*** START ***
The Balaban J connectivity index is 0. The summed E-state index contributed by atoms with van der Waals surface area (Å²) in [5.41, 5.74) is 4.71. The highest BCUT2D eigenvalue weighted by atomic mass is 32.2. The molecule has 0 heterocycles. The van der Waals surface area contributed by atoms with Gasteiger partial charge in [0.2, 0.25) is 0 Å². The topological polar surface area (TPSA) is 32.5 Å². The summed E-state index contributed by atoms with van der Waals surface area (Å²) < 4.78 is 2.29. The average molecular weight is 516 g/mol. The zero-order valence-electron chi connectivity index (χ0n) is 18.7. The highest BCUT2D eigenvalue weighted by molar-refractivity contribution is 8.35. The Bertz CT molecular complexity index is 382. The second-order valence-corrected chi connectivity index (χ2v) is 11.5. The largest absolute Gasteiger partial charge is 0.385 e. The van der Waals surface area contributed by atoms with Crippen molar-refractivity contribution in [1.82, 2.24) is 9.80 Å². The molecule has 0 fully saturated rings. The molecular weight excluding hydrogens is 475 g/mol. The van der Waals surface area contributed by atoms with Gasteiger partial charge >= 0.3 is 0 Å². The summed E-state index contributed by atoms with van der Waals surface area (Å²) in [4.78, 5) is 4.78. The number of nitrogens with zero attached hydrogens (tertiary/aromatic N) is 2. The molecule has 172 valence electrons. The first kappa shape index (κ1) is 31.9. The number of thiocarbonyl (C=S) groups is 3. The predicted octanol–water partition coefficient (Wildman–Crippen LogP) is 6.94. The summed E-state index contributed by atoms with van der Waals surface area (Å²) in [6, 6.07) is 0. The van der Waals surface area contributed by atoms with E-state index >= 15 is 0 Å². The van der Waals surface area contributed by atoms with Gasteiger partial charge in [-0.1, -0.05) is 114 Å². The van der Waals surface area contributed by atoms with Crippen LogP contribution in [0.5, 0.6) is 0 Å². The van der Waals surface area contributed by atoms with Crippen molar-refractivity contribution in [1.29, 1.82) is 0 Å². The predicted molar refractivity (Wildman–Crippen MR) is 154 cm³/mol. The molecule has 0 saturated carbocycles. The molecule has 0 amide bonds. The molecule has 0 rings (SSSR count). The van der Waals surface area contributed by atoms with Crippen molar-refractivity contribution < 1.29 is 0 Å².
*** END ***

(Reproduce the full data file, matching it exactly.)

The Balaban J connectivity index is 0. The summed E-state index contributed by atoms with van der Waals surface area (Å²) in [5.41, 5.74) is 4.71. The highest BCUT2D eigenvalue weighted by atomic mass is 32.2. The molecule has 0 heterocycles. The van der Waals surface area contributed by atoms with Gasteiger partial charge in [0.2, 0.25) is 0 Å². The topological polar surface area (TPSA) is 32.5 Å². The summed E-state index contributed by atoms with van der Waals surface area (Å²) < 4.78 is 2.29. The average molecular weight is 516 g/mol. The zero-order valence-electron chi connectivity index (χ0n) is 18.7. The highest BCUT2D eigenvalue weighted by molar-refractivity contribution is 8.35. The Bertz CT molecular complexity index is 382. The second-order valence-corrected chi connectivity index (χ2v) is 11.5. The largest absolute Gasteiger partial charge is 0.385 e. The van der Waals surface area contributed by atoms with Crippen molar-refractivity contribution in [1.82, 2.24) is 9.80 Å². The molecule has 0 fully saturated rings. The molecular weight excluding hydrogens is 475 g/mol. The van der Waals surface area contributed by atoms with Gasteiger partial charge >= 0.3 is 0 Å². The summed E-state index contributed by atoms with van der Waals surface area (Å²) in [4.78, 5) is 4.78. The number of nitrogens with zero attached hydrogens (tertiary/aromatic N) is 2. The molecule has 172 valence electrons. The first kappa shape index (κ1) is 31.9. The number of thiocarbonyl (C=S) groups is 3. The predicted octanol–water partition coefficient (Wildman–Crippen LogP) is 6.94. The summed E-state index contributed by atoms with van der Waals surface area (Å²) in [6, 6.07) is 0. The van der Waals surface area contributed by atoms with E-state index >= 15 is 0 Å². The van der Waals surface area contributed by atoms with Gasteiger partial charge in [-0.1, -0.05) is 114 Å². The van der Waals surface area contributed by atoms with Crippen LogP contribution in [0.5, 0.6) is 0 Å². The van der Waals surface area contributed by atoms with Crippen molar-refractivity contribution in [1.29, 1.82) is 0 Å². The predicted molar refractivity (Wildman–Crippen MR) is 154 cm³/mol. The molecule has 0 saturated carbocycles. The molecule has 0 amide bonds. The molecule has 0 rings (SSSR count). The van der Waals surface area contributed by atoms with Crippen molar-refractivity contribution < 1.29 is 0 Å².